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Fels tactic pays off

ALLAN Fels and his Australian Competition and Consumer Commission have been copping quite a pasting in recent times for their tough attitude and, most importantly, their exploitation of the media.

Terrible isn’t it. Big business has complained, claiming that the ACCC has been conducting trial by media.

The biggest complainant has been, can you believe it, from an oil company which didn’t like the way a raid on its offices was covered by the press and television.

There is no doubt that Professor Fels and his team are adept at using the media to get the exposure they are looking for. In many ways, media exposure is the most effective weapon in a regulator’s armoury. It’s immediate when compared with drawn-out legal actions, it’s cheap compared when lawyers’ fees, and it hurts retail-type companies where they hate it the most – at consumer level.

No wonder big business has railed against the ACCC.

I have nothing against big business per se, but many of those laying complaints against the commission could be accused of having given up on competition – having reached a level of market penetration where further profits must come from existing customers.

In WA, big business tends to mean a corporate head office located a long way from here.

So I have little sympathy for these people. I welcome a tough regulator who has everyone too scared to break the law – and that is what these people are being accused of.

Of course, regulators’ powers must be controlled (we don’t want McCarthyism in a different guise) but that is what the law is there for.

Big business resents the ACCC’s vocal ways because without the media they could tie up the regulator in legal knots for years, until an outcome is no longer relevant to market conditions and those responsible, quite likely, have moved on.

People want to see that big business is held in check.

The final irony is the central focus of these complaints – the use of the media.

As if these companies don’t already try to manipulate the media to their commercial advantage on a day to day basis.

Is it just that Professor Fels has a better story to tell than they do?

Insuring disaster

WHILE the US has become mired in the type of scandalous collapses that haunted the Australian market last year, America is not facing the threat to business at every level which the insurance crisis has created here.

It seems that it doesn’t matter which way you turn, all manner of businesses are facing huge premium rises that could force many operators to the wall.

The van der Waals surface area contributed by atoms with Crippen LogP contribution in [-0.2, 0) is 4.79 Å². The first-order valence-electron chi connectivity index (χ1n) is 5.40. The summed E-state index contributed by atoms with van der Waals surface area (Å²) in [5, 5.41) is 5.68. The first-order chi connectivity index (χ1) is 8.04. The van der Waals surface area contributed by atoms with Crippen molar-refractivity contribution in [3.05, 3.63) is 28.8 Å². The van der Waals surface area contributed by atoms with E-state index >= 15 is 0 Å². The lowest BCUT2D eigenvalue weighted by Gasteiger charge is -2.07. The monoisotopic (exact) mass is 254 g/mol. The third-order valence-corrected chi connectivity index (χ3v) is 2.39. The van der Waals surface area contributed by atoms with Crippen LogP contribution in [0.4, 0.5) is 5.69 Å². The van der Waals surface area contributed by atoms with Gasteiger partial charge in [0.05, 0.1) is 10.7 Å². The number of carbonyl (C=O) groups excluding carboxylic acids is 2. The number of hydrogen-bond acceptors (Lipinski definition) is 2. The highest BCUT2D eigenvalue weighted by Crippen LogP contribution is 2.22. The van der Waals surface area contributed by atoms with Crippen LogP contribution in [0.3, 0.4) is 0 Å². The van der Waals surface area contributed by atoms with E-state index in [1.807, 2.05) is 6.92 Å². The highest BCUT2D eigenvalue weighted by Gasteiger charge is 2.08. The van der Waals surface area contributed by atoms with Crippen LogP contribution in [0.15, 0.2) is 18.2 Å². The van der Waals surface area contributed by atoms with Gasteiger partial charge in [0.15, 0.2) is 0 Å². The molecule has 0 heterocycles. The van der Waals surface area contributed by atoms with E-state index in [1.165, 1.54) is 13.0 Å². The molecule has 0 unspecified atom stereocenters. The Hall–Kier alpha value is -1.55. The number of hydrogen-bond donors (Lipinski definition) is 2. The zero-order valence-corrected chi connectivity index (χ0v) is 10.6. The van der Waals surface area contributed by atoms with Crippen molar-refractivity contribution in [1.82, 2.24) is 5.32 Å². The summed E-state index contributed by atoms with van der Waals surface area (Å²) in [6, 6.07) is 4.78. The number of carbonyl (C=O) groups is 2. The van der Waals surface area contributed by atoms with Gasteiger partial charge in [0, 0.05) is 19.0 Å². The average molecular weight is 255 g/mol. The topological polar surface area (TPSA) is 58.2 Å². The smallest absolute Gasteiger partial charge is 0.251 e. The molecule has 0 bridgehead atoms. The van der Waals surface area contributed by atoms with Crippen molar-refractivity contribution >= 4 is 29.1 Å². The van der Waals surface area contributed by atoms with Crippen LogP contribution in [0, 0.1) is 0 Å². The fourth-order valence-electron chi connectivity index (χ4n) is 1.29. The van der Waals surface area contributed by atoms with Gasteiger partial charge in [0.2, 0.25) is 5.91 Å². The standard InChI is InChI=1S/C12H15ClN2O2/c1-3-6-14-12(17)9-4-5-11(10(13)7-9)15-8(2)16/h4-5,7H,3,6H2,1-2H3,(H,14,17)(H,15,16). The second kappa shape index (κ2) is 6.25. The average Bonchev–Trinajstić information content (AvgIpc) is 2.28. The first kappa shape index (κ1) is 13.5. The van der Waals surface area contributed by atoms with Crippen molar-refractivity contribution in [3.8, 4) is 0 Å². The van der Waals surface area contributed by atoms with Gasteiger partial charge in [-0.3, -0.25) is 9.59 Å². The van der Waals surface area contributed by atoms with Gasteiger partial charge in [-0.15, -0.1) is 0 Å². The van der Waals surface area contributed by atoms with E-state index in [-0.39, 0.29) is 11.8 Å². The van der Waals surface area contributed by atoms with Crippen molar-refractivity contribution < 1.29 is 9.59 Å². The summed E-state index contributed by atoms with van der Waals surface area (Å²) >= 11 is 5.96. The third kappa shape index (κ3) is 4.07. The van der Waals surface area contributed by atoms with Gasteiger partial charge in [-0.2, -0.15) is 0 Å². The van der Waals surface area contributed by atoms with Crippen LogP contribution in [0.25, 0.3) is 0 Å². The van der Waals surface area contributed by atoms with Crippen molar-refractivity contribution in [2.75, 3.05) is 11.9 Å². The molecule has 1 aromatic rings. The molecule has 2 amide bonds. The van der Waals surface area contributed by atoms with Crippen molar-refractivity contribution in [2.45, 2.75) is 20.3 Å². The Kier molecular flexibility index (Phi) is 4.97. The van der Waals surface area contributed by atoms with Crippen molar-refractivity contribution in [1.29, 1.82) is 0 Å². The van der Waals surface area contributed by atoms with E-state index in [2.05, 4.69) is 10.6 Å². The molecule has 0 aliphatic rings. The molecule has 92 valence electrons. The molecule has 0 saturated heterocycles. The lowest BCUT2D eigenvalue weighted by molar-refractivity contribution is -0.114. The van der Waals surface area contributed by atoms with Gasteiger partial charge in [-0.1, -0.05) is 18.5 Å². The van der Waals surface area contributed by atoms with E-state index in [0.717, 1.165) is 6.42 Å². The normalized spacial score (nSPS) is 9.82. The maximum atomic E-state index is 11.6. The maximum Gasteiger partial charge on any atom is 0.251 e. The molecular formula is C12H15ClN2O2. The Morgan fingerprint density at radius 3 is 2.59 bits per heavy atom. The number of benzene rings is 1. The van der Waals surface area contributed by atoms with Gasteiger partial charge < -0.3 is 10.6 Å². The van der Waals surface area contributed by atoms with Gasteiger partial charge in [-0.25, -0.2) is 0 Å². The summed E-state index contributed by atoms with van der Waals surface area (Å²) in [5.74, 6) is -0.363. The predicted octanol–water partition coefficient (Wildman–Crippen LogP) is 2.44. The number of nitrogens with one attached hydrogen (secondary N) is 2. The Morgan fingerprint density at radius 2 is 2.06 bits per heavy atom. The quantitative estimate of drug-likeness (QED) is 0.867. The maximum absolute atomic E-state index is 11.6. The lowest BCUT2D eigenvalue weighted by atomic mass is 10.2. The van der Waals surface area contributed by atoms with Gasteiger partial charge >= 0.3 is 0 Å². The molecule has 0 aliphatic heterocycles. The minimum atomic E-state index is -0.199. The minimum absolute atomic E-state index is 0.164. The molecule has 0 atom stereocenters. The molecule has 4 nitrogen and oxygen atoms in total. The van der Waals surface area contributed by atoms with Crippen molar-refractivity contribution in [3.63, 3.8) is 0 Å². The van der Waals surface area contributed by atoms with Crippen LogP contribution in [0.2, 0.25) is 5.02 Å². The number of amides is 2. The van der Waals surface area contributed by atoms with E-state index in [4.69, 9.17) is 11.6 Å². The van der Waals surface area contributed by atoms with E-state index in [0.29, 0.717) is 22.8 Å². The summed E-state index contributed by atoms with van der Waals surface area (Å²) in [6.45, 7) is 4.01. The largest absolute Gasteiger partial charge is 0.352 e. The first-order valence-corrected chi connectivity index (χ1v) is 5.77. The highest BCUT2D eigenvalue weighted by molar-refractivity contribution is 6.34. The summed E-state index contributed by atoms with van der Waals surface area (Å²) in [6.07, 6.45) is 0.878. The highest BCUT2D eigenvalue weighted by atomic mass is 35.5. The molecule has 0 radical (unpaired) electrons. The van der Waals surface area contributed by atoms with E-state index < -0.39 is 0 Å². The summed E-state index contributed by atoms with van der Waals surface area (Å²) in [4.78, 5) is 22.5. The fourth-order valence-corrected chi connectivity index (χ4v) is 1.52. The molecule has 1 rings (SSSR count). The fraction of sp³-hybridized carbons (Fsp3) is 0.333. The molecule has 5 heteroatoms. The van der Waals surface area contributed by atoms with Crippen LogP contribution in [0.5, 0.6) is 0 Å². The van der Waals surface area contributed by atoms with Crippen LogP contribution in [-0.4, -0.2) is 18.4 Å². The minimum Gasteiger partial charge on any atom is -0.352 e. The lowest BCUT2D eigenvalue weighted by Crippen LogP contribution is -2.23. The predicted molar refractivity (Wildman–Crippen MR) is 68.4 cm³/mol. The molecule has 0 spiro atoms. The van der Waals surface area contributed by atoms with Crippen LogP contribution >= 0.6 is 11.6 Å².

This is a different crisis of confidence than the US, where investors are uncertain about the quality of reporting in public companies.

Over time, analysis of accounts will weed out the poorer performers and expose them in the way Enron, WorldCom and others have been.

But in Australia, both good and bad businesses seem to be treated equally as insurers take a view on sector or industry risk levels.

In many ways Australian businesses and professionals are being distracted by insurance problems just at a time when they should be asserting themselves as part of one of the world’s most vibrant economies.

We have long joked about the US penchant for litigating, even when the plaintiff is clearly the one at fault.

Yet the very same situation has developed here, too quickly for the market to keep pace. Of course, the waters are muddied by the fact that HIH falsely drove insurance premiums down, but that doesn’t remove the clear issue that business is facing, either directly or indirectly, the rising risk of spurious claims from so-called victims that are starting to look like gold diggers.

Of course negligent doctors should pay for their mistakes, as should anybody, but there should be controls put on who decides such payments and how much they should be.

Put such decisions in the hands of specialist commissions and cap the payouts – so that business can operate with some form of certainty.

Tripping over a bit of pavement should not be the equivalent of hitting the jackpot.

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